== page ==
Making a Man : Gentlemanly Appetites in the Nineteenth-Century British Novel, by Hyman, Gwen
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- ISBN: 9780821418543 | 0821418548
- Cover: Paperback
- Copyright: 5/12/2009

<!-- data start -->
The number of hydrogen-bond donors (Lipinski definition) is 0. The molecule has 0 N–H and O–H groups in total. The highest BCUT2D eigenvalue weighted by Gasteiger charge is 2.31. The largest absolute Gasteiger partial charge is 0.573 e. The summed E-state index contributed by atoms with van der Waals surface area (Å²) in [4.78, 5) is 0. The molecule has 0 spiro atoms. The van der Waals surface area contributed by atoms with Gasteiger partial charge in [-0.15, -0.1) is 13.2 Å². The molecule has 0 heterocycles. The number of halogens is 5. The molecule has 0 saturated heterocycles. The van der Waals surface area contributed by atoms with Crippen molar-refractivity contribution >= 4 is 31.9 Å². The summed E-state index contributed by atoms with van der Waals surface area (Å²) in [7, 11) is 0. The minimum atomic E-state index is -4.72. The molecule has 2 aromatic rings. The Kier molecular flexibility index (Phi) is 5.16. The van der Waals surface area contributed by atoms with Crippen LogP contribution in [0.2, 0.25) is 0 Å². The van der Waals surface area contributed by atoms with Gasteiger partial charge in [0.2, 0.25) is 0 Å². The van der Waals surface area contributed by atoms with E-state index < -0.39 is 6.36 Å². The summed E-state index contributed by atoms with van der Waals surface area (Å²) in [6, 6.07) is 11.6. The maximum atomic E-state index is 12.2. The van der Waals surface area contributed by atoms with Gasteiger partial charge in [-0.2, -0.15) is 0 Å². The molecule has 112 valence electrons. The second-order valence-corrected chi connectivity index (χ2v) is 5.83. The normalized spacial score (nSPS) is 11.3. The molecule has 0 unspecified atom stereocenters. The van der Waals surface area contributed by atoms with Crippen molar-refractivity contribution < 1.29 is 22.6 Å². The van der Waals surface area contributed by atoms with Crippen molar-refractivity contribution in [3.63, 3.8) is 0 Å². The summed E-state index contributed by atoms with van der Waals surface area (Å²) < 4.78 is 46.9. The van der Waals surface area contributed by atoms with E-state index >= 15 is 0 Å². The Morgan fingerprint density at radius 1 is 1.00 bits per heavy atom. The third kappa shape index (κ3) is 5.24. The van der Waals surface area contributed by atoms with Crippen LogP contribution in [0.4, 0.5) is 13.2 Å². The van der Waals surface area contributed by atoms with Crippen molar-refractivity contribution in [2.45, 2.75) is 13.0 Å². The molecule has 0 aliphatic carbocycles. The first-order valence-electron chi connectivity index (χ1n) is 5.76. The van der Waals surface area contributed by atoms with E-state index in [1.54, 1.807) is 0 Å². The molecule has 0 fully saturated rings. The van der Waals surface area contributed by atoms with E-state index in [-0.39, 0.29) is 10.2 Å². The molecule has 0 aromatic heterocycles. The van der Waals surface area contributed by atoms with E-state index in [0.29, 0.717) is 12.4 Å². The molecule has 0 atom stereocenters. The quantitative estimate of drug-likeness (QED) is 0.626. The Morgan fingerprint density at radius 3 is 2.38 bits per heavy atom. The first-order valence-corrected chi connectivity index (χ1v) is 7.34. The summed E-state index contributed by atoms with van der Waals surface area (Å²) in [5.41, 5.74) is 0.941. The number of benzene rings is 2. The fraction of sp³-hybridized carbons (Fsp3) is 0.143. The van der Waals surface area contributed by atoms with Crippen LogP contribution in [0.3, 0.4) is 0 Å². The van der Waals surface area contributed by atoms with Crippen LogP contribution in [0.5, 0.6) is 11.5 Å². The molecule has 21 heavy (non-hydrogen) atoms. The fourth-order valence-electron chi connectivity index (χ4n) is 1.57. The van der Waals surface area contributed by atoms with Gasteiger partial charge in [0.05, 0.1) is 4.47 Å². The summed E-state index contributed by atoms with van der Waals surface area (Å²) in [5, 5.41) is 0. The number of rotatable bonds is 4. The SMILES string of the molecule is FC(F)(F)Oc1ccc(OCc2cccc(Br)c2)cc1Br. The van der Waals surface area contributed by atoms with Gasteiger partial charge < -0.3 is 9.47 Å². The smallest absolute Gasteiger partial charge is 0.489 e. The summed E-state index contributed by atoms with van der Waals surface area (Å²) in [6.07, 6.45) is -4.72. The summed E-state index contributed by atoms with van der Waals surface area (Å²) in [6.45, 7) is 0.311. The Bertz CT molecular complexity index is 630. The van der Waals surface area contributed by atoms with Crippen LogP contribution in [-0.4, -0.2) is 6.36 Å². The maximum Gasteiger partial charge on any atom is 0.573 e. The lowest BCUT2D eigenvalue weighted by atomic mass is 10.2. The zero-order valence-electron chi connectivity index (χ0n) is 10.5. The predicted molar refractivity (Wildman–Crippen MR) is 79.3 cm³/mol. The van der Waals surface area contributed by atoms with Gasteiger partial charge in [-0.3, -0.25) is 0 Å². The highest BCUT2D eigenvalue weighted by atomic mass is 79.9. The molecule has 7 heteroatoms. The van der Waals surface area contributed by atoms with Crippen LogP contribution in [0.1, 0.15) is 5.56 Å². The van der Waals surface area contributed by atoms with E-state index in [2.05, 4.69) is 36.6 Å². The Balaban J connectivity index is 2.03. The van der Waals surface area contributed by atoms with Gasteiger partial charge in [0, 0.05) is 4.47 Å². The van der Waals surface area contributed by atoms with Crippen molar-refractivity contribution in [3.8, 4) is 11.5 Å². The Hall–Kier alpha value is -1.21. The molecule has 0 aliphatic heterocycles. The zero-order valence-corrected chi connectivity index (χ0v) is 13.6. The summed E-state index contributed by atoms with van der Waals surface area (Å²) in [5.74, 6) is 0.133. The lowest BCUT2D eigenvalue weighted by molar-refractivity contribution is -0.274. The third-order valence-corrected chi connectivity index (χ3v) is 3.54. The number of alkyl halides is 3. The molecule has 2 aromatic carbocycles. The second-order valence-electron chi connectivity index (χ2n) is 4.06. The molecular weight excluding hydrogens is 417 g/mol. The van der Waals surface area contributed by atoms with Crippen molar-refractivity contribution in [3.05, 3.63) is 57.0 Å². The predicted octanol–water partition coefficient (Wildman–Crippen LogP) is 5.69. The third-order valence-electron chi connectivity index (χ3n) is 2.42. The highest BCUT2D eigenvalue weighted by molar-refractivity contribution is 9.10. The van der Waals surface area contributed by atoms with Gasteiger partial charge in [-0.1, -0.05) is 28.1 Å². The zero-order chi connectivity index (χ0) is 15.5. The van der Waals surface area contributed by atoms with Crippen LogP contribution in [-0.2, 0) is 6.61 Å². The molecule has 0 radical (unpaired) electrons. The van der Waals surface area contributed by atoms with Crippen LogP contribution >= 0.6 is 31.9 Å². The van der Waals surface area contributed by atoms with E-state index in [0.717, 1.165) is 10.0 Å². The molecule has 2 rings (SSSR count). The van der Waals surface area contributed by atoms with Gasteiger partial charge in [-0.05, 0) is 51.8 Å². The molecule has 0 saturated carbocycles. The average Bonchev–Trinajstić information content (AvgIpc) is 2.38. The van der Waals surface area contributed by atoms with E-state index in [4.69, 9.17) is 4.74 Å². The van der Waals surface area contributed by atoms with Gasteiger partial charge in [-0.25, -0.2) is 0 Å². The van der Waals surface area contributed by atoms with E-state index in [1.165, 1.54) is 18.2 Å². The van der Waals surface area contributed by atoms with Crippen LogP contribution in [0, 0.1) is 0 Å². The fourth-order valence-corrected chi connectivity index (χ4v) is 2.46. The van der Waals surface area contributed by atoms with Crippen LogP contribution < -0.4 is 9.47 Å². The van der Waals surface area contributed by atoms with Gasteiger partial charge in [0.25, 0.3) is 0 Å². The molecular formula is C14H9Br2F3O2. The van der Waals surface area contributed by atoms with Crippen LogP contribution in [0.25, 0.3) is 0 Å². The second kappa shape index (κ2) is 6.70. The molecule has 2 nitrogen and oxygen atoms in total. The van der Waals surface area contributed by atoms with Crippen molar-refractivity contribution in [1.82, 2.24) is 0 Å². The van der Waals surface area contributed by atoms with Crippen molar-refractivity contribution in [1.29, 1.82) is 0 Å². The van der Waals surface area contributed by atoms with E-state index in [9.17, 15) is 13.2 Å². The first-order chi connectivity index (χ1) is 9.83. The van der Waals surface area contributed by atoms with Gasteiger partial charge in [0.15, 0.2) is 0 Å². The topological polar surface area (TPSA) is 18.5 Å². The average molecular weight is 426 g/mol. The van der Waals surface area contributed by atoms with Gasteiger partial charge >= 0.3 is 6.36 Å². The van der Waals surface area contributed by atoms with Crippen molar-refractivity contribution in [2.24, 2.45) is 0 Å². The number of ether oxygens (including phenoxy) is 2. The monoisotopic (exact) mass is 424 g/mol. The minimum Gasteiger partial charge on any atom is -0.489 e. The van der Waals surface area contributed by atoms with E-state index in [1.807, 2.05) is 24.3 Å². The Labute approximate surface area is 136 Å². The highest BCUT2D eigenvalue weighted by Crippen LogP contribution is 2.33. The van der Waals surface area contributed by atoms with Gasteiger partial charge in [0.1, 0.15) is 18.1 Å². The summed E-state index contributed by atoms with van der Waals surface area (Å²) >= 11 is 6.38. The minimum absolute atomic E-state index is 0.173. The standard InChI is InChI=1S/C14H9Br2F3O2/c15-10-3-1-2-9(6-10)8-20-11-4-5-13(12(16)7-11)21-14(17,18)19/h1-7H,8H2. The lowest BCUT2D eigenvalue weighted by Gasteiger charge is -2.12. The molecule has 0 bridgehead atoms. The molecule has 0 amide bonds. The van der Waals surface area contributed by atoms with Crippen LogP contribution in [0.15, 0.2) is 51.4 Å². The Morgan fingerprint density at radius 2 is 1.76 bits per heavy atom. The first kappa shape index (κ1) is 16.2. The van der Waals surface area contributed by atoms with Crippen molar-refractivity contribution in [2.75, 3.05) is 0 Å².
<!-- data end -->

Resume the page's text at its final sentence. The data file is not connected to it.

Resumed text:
Gruel and truffles, wine and gin, opium and cocaine.Making a Man: Gentlemanly Appetites in the Nineteenth-Century British Noveladdresses consumption of food, drink, and drugs in the conspicuously consuming nineteenth century in order to explore the question of what, in fact, makes a man in novels of the period. Gwen Hyman analyzes the rituals of dining room, drawing room, opium den, and cocaine lab, and the ways in which these alimentary behaviors make, unmake, and remake the gentlemanly body. The gentleman,Making a Manargues, is a dangerous alimental force. Threatened with placelessness, he seeks to locate and mark himself through his feasting and fasting. But in doing so, he inevitably threatens to starve, to subsume, to swallow the community around him. The gentleman is at once fundamental and fundamentally threatening to the health of the nation: his alimental monstrousness constitutes the nightmare of the periodrs"s striving, anxious, alimentally fraught middle class. Making a Manmakes use of food history and theory, literary criticism, anthropology, gender theory, economics, and social criticism to read gentlemanly consumers from Mr. Woodhouse, the gruel-eater in Jane Austenrs"s Emma, through the vampire and the men who hunt him in Bram Stokerrs"s Dracula. Hyman argues that appetite is a crucial means of casting light on the elusive identity of the gentleman, a figure who is the embodiment of power and yet is hardly embodied in Victorian literature.